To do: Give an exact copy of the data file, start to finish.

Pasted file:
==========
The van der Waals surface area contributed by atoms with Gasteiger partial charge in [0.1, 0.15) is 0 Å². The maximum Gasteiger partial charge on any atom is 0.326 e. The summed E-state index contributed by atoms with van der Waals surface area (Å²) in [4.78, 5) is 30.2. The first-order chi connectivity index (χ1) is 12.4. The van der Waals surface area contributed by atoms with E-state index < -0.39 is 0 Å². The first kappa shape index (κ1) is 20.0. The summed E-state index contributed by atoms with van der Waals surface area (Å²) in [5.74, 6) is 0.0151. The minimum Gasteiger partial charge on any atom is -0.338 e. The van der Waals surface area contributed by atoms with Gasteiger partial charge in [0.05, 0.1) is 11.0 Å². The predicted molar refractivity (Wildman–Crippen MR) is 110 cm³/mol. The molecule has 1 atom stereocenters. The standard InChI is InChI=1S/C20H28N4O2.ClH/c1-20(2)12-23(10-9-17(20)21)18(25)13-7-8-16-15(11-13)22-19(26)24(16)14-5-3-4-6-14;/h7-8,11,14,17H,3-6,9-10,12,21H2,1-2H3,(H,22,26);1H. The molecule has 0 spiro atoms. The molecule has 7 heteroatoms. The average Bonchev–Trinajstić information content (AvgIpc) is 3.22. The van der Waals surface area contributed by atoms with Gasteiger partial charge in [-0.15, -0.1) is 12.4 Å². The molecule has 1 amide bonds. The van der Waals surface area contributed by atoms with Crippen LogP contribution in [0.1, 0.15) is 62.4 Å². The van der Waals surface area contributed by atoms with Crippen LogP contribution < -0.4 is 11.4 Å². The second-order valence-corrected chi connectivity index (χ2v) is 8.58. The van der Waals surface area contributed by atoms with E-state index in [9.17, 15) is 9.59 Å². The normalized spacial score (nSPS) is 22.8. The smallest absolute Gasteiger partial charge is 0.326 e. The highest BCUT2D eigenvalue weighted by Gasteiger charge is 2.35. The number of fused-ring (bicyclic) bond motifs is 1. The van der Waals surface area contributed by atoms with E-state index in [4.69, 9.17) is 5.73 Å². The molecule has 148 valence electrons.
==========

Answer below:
The van der Waals surface area contributed by atoms with Gasteiger partial charge in [0.1, 0.15) is 0 Å². The maximum Gasteiger partial charge on any atom is 0.326 e. The summed E-state index contributed by atoms with van der Waals surface area (Å²) in [4.78, 5) is 30.2. The first-order chi connectivity index (χ1) is 12.4. The van der Waals surface area contributed by atoms with E-state index < -0.39 is 0 Å². The first kappa shape index (κ1) is 20.0. The summed E-state index contributed by atoms with van der Waals surface area (Å²) in [5.74, 6) is 0.0151. The minimum Gasteiger partial charge on any atom is -0.338 e. The van der Waals surface area contributed by atoms with Gasteiger partial charge in [0.05, 0.1) is 11.0 Å². The predicted molar refractivity (Wildman–Crippen MR) is 110 cm³/mol. The molecule has 1 atom stereocenters. The standard InChI is InChI=1S/C20H28N4O2.ClH/c1-20(2)12-23(10-9-17(20)21)18(25)13-7-8-16-15(11-13)22-19(26)24(16)14-5-3-4-6-14;/h7-8,11,14,17H,3-6,9-10,12,21H2,1-2H3,(H,22,26);1H. The molecule has 0 spiro atoms. The molecule has 7 heteroatoms. The average Bonchev–Trinajstić information content (AvgIpc) is 3.22. The van der Waals surface area contributed by atoms with Gasteiger partial charge in [-0.15, -0.1) is 12.4 Å². The molecule has 1 amide bonds. The van der Waals surface area contributed by atoms with Crippen LogP contribution in [0.1, 0.15) is 62.4 Å². The van der Waals surface area contributed by atoms with Crippen LogP contribution < -0.4 is 11.4 Å². The second-order valence-corrected chi connectivity index (χ2v) is 8.58. The van der Waals surface area contributed by atoms with E-state index in [9.17, 15) is 9.59 Å². The normalized spacial score (nSPS) is 22.8. The smallest absolute Gasteiger partial charge is 0.326 e. The highest BCUT2D eigenvalue weighted by Gasteiger charge is 2.35. The number of fused-ring (bicyclic) bond motifs is 1. The van der Waals surface area contributed by atoms with E-state index in [4.69, 9.17) is 5.73 Å². The molecule has 148 valence electrons.